No spread of H5N1 bird flu among mammals found

No spread of H5N1 bird flu among mammals found

Locations of the three infected foxes and wild birds from which closely related viruses were isolated during the 2021 to 2022 HPAI H5N1 epizootic in the Netherlands. The map was generated using the R software package tmap. Credit: Spectrum Microbiology (2023). DOI: 10.1128/spectrum.02867-22

Mammals can become infected with the highly pathogenic (HPAI) avian influenza H5N1 virus when they feed on infected sick or dead wild birds. Studies by Wageningen Bioveterinary Research (WBVR) show that there is no spread of the virus between the mammals. However, a zoonotic mutation was found. “That’s a sign that the virus is adapting to a new host,” says Nancy Beerens, head of the Dutch National Reference Laboratory Avian influenza.

In the winter of 2021–2022, there was a high mortality rate among wild birds due to bird flu in the Netherlands. That season, several foxes, polecats, an otter and a badger also became infected. The mammals were noticed for their abnormal behavior, with neurological symptoms. The animals were examined by Wageningen Bioveterinary Research (WBVR) for infection with the HPAI H5N1 virus. The virus was particularly detected in the brains of these animals, while swabs of the throat, nose and rectum were often tested negative. This study shows that it is important to test brain samples of mammals that are suspected of HPAI infection.

No spread of bird flu among mammals

In different animals a zoonotic mutation (PB2-E627K) was detected in the analysis of mammalian viruses. This allows the virus to multiply better in mammals. The mutation was not found in wild bird viruses. However, multiple mutations are needed before a virus can spread between mammals or to humans.

Recently, an HPAI H5N1 infection was detected at a mink farm in Spain, where there was possible spread of the virus between the animals. The mutations found on the farm were not detected in the wild mammals in WBVR’s studies. “Genetic analysis of the wild mammalian viruses showed that they are not closely related. There is no evidence of spread of the virus between these mammals. The mammals have become infected independently of each other by eating infected wild birds,” says virologist Nancy Beerens.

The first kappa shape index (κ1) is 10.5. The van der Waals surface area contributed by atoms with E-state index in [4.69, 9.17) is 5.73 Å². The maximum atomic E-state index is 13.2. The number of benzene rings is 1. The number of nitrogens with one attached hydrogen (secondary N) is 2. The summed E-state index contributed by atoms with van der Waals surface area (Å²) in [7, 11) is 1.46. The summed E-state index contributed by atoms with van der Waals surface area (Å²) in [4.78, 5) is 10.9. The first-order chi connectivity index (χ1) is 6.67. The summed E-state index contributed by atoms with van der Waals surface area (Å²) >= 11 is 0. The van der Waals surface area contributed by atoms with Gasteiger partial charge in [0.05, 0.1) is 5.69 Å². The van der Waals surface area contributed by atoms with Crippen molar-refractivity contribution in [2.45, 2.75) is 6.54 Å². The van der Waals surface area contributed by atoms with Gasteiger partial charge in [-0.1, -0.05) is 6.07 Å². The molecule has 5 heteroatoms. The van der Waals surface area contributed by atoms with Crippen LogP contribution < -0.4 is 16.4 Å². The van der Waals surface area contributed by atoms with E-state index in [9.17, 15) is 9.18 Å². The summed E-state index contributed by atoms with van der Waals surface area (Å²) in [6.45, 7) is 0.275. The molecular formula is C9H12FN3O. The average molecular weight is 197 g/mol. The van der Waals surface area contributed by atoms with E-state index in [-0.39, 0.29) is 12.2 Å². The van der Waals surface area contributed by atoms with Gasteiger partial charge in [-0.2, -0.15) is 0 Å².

Vigilance required

It is important that mammals with abnormal behavior are reported so that they can be investigated for bird flu. At the moment, it is not mandatory in Europe to report mammals that are infected with the HPAI H5N1 virus, so information on the number of infections is not centrally available.

“Setting up effective surveillance programs for wild mammals can provide more insight into the infections and the emergence of mutations,” says Beerens. “From the One Health perspective, with respect to the risks for humans, it is important to monitor mammalian viruses for the emergence of mutations, and therefore to closely monitor infections of mammals.”

The related research is published in Pathogens and Spectrum Microbiology.

More information:
Sandra Vreman et al, Zoonotic Mutation of Highly Pathogenic Avian Influenza H5N1 Virus Identified in the Brain of Multiple Wild Carnivore Species, Pathogens (2023). DOI: 10.3390/pathogens12020168

Luca Bordes et al, Highly Pathogenic Avian Influenza H5N1 Virus Infections in Wild Red Foxes (Vulpes vulpes) Show Neurotropism and Adaptive Virus Mutations, Spectrum Microbiology (2023). DOI: 10.1128/spectrum.02867-22

Provided by Wageningen University

Citation: No spread of H5N1 bird flu between mammals found (2023, January 25) retrieved 25 January 2023 from

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